BALTIMORE一The COVID-19 vaccine is in mass distribution and pharmaceutical companies are relying on horseshoe crabs to check new batches for toxins.
The bright blue blood of the horseshoe crab has a special quality that allows the blood to coagulate around bacteria introduced to their system and has been used by medical companies for decades to check everything from knee replacements to the recent COVID-19 vaccine.
Horseshoe crabs are native to the east coasts of the United States and Asia and have traditionally been used as eel bait. Roughly 50,000 crabs die from blood harvesting by medical companies a year according to a June 2020 article from the Smithsonian Magazine.
“About three tablespoons extracted from a live, wild horseshoe crab is refined and used to detect toxins in everyday medical products: saline drips, flu shots, heart stents… and now Coronavirus,” said a Dec. 31 article from the Baltimore Sun.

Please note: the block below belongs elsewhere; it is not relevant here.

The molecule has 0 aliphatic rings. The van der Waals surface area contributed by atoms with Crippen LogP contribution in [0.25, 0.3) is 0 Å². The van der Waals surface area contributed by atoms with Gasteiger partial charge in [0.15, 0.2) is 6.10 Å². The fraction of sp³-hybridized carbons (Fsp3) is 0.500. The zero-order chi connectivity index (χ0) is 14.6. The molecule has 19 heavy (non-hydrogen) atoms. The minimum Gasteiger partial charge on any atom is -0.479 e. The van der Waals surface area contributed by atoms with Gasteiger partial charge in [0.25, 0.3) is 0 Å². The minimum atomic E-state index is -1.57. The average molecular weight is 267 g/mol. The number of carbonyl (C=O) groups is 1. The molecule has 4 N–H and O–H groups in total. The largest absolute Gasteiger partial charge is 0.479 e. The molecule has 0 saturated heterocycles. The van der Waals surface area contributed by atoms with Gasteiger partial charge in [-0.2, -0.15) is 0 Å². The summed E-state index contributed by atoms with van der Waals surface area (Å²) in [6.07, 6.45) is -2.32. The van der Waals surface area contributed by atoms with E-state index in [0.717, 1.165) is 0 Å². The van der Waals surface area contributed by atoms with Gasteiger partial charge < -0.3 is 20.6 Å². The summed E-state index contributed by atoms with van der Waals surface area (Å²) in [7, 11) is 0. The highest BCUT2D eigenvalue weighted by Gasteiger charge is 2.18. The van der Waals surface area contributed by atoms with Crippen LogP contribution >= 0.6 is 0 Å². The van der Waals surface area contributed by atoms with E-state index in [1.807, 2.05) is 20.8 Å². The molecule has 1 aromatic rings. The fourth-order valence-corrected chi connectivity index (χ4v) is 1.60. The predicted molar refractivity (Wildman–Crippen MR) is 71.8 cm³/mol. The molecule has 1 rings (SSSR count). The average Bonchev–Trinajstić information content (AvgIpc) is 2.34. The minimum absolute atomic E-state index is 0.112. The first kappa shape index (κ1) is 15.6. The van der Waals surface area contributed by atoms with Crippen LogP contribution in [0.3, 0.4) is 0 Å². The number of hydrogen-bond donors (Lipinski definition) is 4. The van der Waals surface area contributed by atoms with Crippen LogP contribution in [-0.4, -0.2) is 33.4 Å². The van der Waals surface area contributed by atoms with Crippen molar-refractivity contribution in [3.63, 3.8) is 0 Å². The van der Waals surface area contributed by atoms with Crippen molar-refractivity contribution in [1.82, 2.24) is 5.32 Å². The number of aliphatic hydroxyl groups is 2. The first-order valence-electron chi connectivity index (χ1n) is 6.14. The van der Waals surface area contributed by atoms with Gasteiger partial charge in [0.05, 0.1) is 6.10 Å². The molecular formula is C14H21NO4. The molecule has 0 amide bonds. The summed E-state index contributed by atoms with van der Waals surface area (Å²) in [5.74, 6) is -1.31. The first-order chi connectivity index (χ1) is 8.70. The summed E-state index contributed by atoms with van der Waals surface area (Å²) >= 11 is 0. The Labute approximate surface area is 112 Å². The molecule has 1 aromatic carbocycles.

The unique trait was discovered in 1956 by Dr. Frederik Bang, while he was studying the circulation of vertebrae to better understand physiology.
Bang accidentally stumbled upon the phenomenon after a natural bacterium was introduced to a sample of the horseshoe crabs’ blood said John Hopkins Bloomberg School of Public Health.
Almost a decade later in 1963, Dr. Jack Levin spent a summer with Bang in Cape Cod, Massachusetts, where he took the experiment a little bit further.
Levin and his colleagues discovered that they could take parts of the horseshoe blood and use it to test for endotoxins. The Limulus amebocyte lysate (LAL) test was approved by the FDA in 1977.